On April 28, 2014, the Partnership entered into an amended and restated credit agreement (the "Revolving Credit Agreement"). The Revolving Credit Agreement is a senior secured revolving credit facility that permits aggregate borrowings of up to $150,000, including a $25,000 sublimit for letters of credit and a $10,000 sublimit for swing line loans. The Revolving Credit Agreement matures on April 28, 2019. On November 5, 2015, the Partnership entered into a second amendment (the "Second Amendment") to the Revolving Credit Agreement. The Second Amendment provided for a reduction in the commitment level from $150,000 to $100,000. On April 28, 2016, the Partnership entered into a third amendment (the "Third Amendment") to the Revolving Credit Agreement which provides for a reduction in the commitment level to $75,000. The previously outstanding balance of $52,500 under the Revolving Credit Agreement was paid in full as of June 30, 2016.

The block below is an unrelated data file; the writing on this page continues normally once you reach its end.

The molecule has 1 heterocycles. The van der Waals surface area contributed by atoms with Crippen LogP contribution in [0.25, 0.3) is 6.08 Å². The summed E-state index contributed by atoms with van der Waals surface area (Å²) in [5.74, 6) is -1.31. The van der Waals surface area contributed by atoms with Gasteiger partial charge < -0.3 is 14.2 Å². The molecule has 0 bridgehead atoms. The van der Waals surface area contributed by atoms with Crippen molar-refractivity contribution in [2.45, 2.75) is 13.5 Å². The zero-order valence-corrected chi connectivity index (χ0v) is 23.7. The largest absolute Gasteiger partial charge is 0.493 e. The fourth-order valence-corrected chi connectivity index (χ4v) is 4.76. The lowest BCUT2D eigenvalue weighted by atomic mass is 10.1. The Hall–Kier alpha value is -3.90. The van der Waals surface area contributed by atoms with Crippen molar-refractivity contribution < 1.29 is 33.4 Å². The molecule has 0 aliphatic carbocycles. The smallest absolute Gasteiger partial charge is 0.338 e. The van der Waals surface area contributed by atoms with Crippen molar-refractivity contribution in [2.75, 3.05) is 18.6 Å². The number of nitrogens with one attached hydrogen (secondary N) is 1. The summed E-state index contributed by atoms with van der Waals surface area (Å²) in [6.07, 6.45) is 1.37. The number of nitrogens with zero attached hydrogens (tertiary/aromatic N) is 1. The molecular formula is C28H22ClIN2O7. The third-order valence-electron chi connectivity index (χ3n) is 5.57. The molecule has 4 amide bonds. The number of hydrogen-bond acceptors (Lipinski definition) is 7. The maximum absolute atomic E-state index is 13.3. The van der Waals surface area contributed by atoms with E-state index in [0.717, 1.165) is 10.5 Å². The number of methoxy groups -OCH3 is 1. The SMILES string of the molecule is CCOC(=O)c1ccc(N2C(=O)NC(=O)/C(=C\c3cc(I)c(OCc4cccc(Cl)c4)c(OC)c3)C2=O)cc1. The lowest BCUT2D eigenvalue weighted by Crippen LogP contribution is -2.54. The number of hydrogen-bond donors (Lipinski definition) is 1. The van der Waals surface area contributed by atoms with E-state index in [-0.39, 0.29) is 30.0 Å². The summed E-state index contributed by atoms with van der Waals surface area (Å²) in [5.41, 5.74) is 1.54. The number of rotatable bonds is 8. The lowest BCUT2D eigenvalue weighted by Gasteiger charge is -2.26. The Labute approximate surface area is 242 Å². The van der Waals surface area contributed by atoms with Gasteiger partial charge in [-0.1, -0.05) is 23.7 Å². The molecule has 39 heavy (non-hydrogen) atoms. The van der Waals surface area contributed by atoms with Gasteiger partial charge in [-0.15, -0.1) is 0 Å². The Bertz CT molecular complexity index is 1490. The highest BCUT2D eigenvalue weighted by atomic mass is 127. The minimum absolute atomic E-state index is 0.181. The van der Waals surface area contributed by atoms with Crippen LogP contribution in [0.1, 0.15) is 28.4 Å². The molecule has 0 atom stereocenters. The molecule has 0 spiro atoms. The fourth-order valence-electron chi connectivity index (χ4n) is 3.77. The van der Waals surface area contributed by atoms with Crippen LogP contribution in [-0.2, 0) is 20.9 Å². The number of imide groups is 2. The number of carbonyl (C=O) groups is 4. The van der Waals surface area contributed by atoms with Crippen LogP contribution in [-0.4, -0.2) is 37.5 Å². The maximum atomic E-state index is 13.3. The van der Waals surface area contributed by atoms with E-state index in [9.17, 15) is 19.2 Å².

The Revolving Credit Agreement is secured by substantially all assets of the Partnership. In addition, the Partnership's subsidiaries have guaranteed the Partnership's obligations under the Revolving Credit Agreement and have granted to the revolving lenders security interests in substantially all of their respective assets.
Borrowings under the Revolving Credit Agreement, as amended, bear interest at a rate equal to a Eurodollar rate plus an applicable margin of 4.50% per annum through June 30, 2017 (the "Effective Period").